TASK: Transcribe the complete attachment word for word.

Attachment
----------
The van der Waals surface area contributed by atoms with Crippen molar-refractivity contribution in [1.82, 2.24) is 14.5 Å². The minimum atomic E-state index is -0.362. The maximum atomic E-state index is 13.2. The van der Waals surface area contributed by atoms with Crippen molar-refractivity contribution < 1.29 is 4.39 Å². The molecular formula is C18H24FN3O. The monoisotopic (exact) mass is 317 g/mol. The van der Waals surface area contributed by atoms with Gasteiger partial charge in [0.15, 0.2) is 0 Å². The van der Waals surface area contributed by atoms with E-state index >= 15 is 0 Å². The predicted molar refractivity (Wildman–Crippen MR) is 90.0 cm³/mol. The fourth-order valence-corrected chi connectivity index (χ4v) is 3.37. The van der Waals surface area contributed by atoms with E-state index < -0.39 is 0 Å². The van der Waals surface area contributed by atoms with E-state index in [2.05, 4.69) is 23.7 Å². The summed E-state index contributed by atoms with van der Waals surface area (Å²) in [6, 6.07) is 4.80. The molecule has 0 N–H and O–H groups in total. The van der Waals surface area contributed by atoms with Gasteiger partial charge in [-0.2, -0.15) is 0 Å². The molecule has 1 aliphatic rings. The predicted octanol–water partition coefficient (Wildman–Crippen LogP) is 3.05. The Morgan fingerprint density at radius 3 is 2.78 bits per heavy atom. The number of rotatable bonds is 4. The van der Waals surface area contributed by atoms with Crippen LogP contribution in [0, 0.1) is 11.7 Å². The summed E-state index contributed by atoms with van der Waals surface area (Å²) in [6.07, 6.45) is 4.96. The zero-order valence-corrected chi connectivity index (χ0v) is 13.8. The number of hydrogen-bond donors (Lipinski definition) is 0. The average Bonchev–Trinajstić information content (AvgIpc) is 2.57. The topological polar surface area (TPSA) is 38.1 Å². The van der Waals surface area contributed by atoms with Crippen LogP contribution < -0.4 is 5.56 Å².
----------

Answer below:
The van der Waals surface area contributed by atoms with Crippen molar-refractivity contribution in [1.82, 2.24) is 14.5 Å². The minimum atomic E-state index is -0.362. The maximum atomic E-state index is 13.2. The van der Waals surface area contributed by atoms with Crippen molar-refractivity contribution < 1.29 is 4.39 Å². The molecular formula is C18H24FN3O. The monoisotopic (exact) mass is 317 g/mol. The van der Waals surface area contributed by atoms with Gasteiger partial charge in [0.15, 0.2) is 0 Å². The van der Waals surface area contributed by atoms with E-state index >= 15 is 0 Å². The predicted molar refractivity (Wildman–Crippen MR) is 90.0 cm³/mol. The fourth-order valence-corrected chi connectivity index (χ4v) is 3.37. The van der Waals surface area contributed by atoms with E-state index < -0.39 is 0 Å². The van der Waals surface area contributed by atoms with E-state index in [2.05, 4.69) is 23.7 Å². The summed E-state index contributed by atoms with van der Waals surface area (Å²) in [6, 6.07) is 4.80. The molecule has 0 N–H and O–H groups in total. The van der Waals surface area contributed by atoms with Gasteiger partial charge in [-0.2, -0.15) is 0 Å². The molecule has 1 aliphatic rings. The predicted octanol–water partition coefficient (Wildman–Crippen LogP) is 3.05. The Morgan fingerprint density at radius 3 is 2.78 bits per heavy atom. The number of rotatable bonds is 4. The van der Waals surface area contributed by atoms with Crippen LogP contribution in [0, 0.1) is 11.7 Å². The summed E-state index contributed by atoms with van der Waals surface area (Å²) in [6.07, 6.45) is 4.96. The zero-order valence-corrected chi connectivity index (χ0v) is 13.8. The number of hydrogen-bond donors (Lipinski definition) is 0. The average Bonchev–Trinajstić information content (AvgIpc) is 2.57. The topological polar surface area (TPSA) is 38.1 Å². The van der Waals surface area contributed by atoms with Crippen LogP contribution < -0.4 is 5.56 Å².